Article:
Historic Wigwam Gift Shop to Reopen on Mohawk Trail

By Tammy DanielsiBerkshires Staff
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The Wigwam will open under new management this summer.

NORTH ADAMS, Mass. — The Wigwam Gift Shop is set to reopen this summer.

The Planning Board on Monday night approved a special permit to operate the seasonal shop and food sales.

Keith Bona, who owns Berkshire Emporium, said he is running the operation for Wigwam owner Roger Hurst.

"It is going to be somewhat similar to what we had in the past," Bona said, but with new types of merchandise similar to what's offered at Emporium, and fewer of the tourist tchotchke.

"There will be a food trailer on the outside that's unrelated to me particularly," he said.

He will carry some food, including possibly from I Got Goodies. "It's always known to be the place for fudge," said Bona.
He wasn't sure when it be ready to open since Hurst is in the process of doing some renovations to the building and making it more handicapped accessible.

The century-old shop's been closed since 2009 when it was included in the Berkshire Natural Resources Councils purchase of 700 acres for conservancy. Principals in the Red Lion Inn and Porches Inn bought the gift shop, house and tourist cabins with the intent of developing a destination tourism spot but that plan fell through.  

Hurst, operating as R&C Arrowhead LLC, closed on the property for $275,000 on May 5. He had been renting the house on the property for a couple years.

Planners approved the application with the conditions the store can be open from 10 a.m. to 6 p.m., seven days a week. Bona anticipated opening five days initially.

The Planning Board also approved the reconstruction of a new radio and cell tower by North Adams Tower Co. at 2387 Mohawk Trail.

Two towers at the site had collapsed in high winds at the end of March, complicating and limiting emergency and cell communications.

Corydon Thurston, principal of North Adams Tower, said the old towers include a 150-self supporting latticework and a 160-foot guy-support tower.

The new tower is 195-foot tall topped with a 3-foot light beacon, although Thurston said the Federal Aviation Administration doesn't requre it.

The new tower will be supported with rock anchors drilled 35 feet for each leg, and be installed in-between the two older ones.

Thurston said the it appears one of the towers twisted as fell, catching the other one — the wind was to the east, but the towers fell to the west.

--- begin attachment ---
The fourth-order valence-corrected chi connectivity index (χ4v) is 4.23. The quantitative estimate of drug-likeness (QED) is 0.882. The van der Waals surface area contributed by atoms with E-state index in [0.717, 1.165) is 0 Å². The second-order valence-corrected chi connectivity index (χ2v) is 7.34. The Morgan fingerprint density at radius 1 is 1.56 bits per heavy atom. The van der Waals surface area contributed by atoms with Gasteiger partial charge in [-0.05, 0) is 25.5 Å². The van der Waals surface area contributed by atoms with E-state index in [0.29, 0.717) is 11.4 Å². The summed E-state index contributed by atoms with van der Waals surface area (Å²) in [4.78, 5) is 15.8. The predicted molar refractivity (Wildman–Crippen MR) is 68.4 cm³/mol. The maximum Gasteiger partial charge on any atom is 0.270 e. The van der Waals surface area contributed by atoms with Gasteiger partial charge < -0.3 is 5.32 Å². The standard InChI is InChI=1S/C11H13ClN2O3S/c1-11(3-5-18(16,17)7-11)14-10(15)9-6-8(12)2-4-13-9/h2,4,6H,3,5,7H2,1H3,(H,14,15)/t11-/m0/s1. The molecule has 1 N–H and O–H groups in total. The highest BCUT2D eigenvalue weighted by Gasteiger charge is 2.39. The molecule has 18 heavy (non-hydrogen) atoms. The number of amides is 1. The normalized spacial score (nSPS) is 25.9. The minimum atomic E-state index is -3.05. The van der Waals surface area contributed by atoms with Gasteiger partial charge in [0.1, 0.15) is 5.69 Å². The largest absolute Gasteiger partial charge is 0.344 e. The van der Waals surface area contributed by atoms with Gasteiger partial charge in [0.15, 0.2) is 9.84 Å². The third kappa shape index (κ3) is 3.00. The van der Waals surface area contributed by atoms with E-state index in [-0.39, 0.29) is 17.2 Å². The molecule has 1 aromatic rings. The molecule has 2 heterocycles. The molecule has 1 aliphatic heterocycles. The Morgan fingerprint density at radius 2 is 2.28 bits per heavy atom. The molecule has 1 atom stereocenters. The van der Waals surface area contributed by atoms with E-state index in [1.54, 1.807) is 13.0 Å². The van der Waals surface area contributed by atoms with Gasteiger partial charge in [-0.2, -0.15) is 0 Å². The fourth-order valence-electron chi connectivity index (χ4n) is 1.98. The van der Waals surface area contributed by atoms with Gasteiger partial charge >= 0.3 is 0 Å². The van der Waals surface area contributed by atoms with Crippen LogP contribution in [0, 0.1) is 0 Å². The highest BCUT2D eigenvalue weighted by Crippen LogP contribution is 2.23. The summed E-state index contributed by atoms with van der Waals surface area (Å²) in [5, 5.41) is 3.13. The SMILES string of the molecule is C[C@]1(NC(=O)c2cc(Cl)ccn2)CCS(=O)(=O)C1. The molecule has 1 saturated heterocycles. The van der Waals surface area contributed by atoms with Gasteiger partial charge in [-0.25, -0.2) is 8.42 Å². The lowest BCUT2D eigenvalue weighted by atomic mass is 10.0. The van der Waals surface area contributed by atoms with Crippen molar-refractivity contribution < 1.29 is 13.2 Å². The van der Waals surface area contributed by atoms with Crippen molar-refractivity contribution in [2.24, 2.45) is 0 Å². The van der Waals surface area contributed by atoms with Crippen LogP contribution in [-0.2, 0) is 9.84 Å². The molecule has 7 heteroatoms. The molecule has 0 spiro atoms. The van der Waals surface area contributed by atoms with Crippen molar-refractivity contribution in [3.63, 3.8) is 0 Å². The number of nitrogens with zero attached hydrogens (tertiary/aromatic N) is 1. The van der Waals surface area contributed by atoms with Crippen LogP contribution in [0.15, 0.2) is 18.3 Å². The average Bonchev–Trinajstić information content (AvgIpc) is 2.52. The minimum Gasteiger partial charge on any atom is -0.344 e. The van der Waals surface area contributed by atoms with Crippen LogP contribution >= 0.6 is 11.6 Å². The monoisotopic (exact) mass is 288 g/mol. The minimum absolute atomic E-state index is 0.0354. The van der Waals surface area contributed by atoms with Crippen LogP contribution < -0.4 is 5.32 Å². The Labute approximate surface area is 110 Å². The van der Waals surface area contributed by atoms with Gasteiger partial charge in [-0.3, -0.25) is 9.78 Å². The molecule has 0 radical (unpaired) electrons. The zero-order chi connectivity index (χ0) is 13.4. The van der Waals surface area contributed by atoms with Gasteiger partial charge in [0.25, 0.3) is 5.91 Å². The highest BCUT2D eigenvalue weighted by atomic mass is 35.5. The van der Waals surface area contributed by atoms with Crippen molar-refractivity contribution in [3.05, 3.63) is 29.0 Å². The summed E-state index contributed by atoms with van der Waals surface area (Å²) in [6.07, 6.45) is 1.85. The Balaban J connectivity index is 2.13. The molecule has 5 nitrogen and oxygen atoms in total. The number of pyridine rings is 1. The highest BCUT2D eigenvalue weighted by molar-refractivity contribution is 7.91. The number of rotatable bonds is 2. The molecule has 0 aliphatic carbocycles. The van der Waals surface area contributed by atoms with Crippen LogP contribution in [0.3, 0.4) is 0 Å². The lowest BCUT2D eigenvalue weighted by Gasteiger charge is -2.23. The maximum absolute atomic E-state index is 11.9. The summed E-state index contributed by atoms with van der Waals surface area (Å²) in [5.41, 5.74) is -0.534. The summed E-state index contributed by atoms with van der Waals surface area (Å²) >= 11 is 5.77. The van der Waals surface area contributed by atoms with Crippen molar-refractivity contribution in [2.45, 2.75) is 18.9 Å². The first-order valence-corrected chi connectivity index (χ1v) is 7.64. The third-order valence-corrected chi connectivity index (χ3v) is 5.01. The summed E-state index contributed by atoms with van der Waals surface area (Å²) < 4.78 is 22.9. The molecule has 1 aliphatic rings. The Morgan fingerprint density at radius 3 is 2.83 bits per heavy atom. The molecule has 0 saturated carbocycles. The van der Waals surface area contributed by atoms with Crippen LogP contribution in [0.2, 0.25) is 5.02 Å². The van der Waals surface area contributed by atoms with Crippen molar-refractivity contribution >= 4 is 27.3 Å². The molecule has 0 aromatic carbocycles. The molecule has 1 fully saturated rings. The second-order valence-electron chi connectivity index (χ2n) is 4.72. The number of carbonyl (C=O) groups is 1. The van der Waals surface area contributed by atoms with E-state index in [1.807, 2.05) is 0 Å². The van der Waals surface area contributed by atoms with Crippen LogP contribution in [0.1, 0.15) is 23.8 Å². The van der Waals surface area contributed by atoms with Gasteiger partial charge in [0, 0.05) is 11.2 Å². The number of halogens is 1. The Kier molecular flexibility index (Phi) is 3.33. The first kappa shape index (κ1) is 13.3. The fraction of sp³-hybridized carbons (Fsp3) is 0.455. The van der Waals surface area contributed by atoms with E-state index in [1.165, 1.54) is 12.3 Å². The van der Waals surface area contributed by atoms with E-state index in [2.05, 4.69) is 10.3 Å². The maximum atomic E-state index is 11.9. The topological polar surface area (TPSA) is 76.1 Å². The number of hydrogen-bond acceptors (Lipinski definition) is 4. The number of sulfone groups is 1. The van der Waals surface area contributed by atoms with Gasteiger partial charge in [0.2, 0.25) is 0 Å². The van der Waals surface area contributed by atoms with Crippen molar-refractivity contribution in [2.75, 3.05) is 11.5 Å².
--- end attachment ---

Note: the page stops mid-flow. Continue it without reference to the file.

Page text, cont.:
A temporary tower was installed on the Western Summit to alleviate communications issues.

"The failure was not on the foundation," said Thursday."We're not sure with what really happened."

The board approved the permit despite the objections of abuttors Kevin Bubriski of Shaftsbury, Vt., and Peter Bubriski of Williamstown and Cambridge.

The Bubriskis own property from their late mother, Dagmar Bubriski, on two sides of Thurston's; the state and federal government own the other two.

"My concern is the safety of our property," said Kevin Bubriski, noting the taller tower proposed could fall on their land or in the road.

They also raised issues of the right of way being turned into a road and having limited access, that the application didn't comply the city's zoning laws; that plans weren't detailed enough; that the higher tower was new construction; and that it could have a deleterious affect on their property.

"We seem to be having more and more severe weather events," Kevin Bubriski said, adding he understands the need for a communications tower. "We just want to make sure that the board makes sure the entire plan is gone through carefully."

Board Chairman Michael Leary said much of which the Bubriskis were concerned with did not fall under the purview of the Planning Board.

Thurston said the right of way was closed by order of the police as a safety measure after the collapse but is currently open.

"We're going to be building a big one," he said. "Yes, we're rebuilding but we're goning to make sure it's rebuilt to handle the loads on it."

The board also approved:

•  The development of three storage warehouses at the former school bus depot at 969 South Church St. by Justin Henderson.

New signage for the rear of The Hub so it can be seen from Route 2; for MountainOne on the scoreboard at Joe Wolfe Field; for the new Bond Auto Parts on Curran Highway; and for RJ's Used Cars.

•  They also signed a Form A subdividing Holy Family Terrace from Our Lady of Incarnation, which was purchased by Scarafoni Associates to be turned into apartments.

Tags: cell tower,   gift shop,   Planning Board,   wigwam,   

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